X is for XXL (& Other Plus Sizing Headaches)

Kristin and Sheridan are two intrepid, young women who wear plus sizes. They ordered clothing online and revealed the disappointing results on BuzzFeed, even mimicking the model’s poses. Their comments are hilarious and their experiences showcase many plus sizing headaches. I highly recommend the piece. This series of photos comparing trousers on a model to the way they really look is a perfect example of what all woman face. But women who wear plus sizes can expect additional plus sizing headaches:   These fit the model but they don’t fit Kristin or Sheridan. That’s not surprising because “plus size” models are significantly smaller than most women who wear plus sizes. … Read more…

Q is for Quality: Educational Shopping

Quality is the intersection between personal style and design, craftsmanship, materials, fit, and appropriateness. A garment may be well-made, beautifully designed, of exquisite materials but it’s not quality for the woman it doesn’t fit, if it’s inappropriate for the occasion, or doesn’t suit her style. Most of us don’t recognize quality. But we can learn. Learning to recognize quality requires effort, patience, and the willingness to step outside our comfort zones. Money is not required. Too often we waste money on badly designed, ill-fitting garments, of poor workmanship that are inappropriate for the particular use we envision. When we go for quality, we save money and dressing becomes much easier. … Read more…

N is for No Standard Sizes or Body Shapes

Each of these women weighs 154 lbs. (That’s about the same weight Marilyn Monroe was at her heaviest.) They are neither under nor over weight. They do not appear to be either super athletic or out of shape. They each have a different body shape. When shopping, each of these women will find clothing that fits and clothing that doesn’t. Several of them will need to alter some or all of their garments (or pay someone to do the job). Do note, the 5’2″ woman wears a smaller size than the 5’4″ woman. Since size depends on garment design and manufacturer, the 5’2″ woman will sometimes be able to wear … Read more…

K is for Knits – How Tight Is Too Tight?

Knits! We wear them because they’re easily washed and don’t require ironing. And, for many of women, it’s easier to find knit pieces that “fit.” Except when they don’t. Lest we begin to judge our bodies as deficient, we need to understand, our bodies are not at fault. Our bodies are fine! Women with slender, average, and heavy builds struggle with the same issues when wearing knits: Knits lie to us, especially those that contain lycra. They encourage us to believe that if we can get our body into a garment, it must fit. Knits allow us to buy our “size.” We say to ourselves, ‘Buttons, zippers, and fasteners close … Read more…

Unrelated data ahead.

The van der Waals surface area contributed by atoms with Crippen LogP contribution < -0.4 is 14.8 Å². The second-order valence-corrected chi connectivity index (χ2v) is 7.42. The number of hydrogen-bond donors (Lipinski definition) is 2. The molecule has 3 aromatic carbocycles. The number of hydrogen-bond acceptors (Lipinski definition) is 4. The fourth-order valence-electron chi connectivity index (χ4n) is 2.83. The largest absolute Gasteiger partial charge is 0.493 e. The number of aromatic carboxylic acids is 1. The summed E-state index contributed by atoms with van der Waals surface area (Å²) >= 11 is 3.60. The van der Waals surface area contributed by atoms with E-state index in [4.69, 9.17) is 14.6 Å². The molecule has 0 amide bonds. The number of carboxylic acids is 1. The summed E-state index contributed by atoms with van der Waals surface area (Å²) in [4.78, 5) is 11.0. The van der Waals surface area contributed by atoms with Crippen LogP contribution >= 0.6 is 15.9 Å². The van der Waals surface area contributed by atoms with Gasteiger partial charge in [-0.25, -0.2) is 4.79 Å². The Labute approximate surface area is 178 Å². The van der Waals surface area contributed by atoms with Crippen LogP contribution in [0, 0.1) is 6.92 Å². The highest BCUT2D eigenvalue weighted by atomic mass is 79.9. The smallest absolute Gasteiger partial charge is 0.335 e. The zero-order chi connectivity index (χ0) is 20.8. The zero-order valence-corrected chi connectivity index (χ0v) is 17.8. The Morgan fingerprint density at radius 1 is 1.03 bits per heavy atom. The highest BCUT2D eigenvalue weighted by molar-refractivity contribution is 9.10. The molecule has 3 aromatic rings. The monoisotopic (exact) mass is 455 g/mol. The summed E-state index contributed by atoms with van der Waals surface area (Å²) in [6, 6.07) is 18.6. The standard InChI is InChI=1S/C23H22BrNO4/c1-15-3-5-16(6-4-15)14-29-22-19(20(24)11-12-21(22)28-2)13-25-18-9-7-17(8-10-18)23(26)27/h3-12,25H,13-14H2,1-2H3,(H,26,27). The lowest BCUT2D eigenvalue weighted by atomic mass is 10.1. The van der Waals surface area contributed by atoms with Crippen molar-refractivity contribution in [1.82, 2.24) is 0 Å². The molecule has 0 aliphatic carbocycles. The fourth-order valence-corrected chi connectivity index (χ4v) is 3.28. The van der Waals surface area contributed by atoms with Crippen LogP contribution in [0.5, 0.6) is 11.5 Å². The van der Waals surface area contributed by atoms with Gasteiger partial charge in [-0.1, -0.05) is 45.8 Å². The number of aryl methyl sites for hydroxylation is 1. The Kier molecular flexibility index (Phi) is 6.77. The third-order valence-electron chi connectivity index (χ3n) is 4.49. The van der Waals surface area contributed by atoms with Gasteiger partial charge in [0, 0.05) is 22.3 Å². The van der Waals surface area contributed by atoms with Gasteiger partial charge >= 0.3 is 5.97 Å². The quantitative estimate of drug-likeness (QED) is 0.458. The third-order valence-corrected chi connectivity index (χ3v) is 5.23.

G is for Great Fit, A Working Definition

Great fit deserves many posts (and books and some draping/pattern making classes). Great fit involves personal style, comfort, body shape, quality, cut, fabric, properly fitted lingerie (a huge topic), and many other factors. It also includes things we can’t see when we try on clothes in a shop. A few years ago, a new Armani Exchange tee felt weird after I washed it and lay it flat to air dry. (I never put my clothing in the dryer.) I tugged and pulled but it still felt weird. When I removed it, I discovered the side seams were twisting, one towards the back, one towards the front. The manufacturer had cut … Read more…

E is for Ease

When I was a child, I was rarely taken shopping for clothes and learned almost nothing from the family I lived with about choosing clothing that fit. I did learn to sew. But for years, I’d choose a pattern, buy beautiful fabric, expertly sew and press only to try on a finished garment that was too tight and squeezed in odd puckers (mostly) around my hips. It made no sense. I always chose patterns based on my measurements and then measured the pattern pieces at the bust, waist and hips. They ought to have fit. Finally, I learned to draft patterns and discovered EASE. EASE is extra space the designer … Read more…